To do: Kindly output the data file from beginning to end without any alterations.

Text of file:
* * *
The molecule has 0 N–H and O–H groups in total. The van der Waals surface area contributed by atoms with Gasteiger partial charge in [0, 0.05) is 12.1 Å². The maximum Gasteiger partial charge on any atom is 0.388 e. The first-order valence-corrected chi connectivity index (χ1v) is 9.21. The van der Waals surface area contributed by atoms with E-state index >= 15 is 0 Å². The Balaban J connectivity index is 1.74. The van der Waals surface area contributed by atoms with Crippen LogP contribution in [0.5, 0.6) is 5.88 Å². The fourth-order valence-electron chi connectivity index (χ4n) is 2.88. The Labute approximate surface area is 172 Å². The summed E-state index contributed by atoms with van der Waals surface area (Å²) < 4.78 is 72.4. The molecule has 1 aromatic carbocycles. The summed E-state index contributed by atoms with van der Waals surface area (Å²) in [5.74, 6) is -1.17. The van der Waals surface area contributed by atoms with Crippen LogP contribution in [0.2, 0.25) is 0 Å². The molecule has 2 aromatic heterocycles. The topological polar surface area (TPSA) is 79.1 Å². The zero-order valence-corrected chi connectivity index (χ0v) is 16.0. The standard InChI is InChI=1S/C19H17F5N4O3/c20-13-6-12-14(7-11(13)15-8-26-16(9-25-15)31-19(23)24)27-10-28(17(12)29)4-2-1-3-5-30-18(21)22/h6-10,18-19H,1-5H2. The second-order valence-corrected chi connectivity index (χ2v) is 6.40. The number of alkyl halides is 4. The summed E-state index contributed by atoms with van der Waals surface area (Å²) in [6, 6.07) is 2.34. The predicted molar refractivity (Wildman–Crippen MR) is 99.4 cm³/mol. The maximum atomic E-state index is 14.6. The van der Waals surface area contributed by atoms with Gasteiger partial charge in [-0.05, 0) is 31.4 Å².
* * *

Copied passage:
The molecule has 0 N–H and O–H groups in total. The van der Waals surface area contributed by atoms with Gasteiger partial charge in [0, 0.05) is 12.1 Å². The maximum Gasteiger partial charge on any atom is 0.388 e. The first-order valence-corrected chi connectivity index (χ1v) is 9.21. The van der Waals surface area contributed by atoms with E-state index >= 15 is 0 Å². The Balaban J connectivity index is 1.74. The van der Waals surface area contributed by atoms with Crippen LogP contribution in [0.5, 0.6) is 5.88 Å². The fourth-order valence-electron chi connectivity index (χ4n) is 2.88. The Labute approximate surface area is 172 Å². The summed E-state index contributed by atoms with van der Waals surface area (Å²) < 4.78 is 72.4. The molecule has 1 aromatic carbocycles. The summed E-state index contributed by atoms with van der Waals surface area (Å²) in [5.74, 6) is -1.17. The van der Waals surface area contributed by atoms with Crippen LogP contribution in [0.2, 0.25) is 0 Å². The molecule has 2 aromatic heterocycles. The topological polar surface area (TPSA) is 79.1 Å². The zero-order valence-corrected chi connectivity index (χ0v) is 16.0. The standard InChI is InChI=1S/C19H17F5N4O3/c20-13-6-12-14(7-11(13)15-8-26-16(9-25-15)31-19(23)24)27-10-28(17(12)29)4-2-1-3-5-30-18(21)22/h6-10,18-19H,1-5H2. The second-order valence-corrected chi connectivity index (χ2v) is 6.40. The number of alkyl halides is 4. The summed E-state index contributed by atoms with van der Waals surface area (Å²) in [6, 6.07) is 2.34. The predicted molar refractivity (Wildman–Crippen MR) is 99.4 cm³/mol. The maximum atomic E-state index is 14.6. The van der Waals surface area contributed by atoms with Gasteiger partial charge in [-0.05, 0) is 31.4 Å².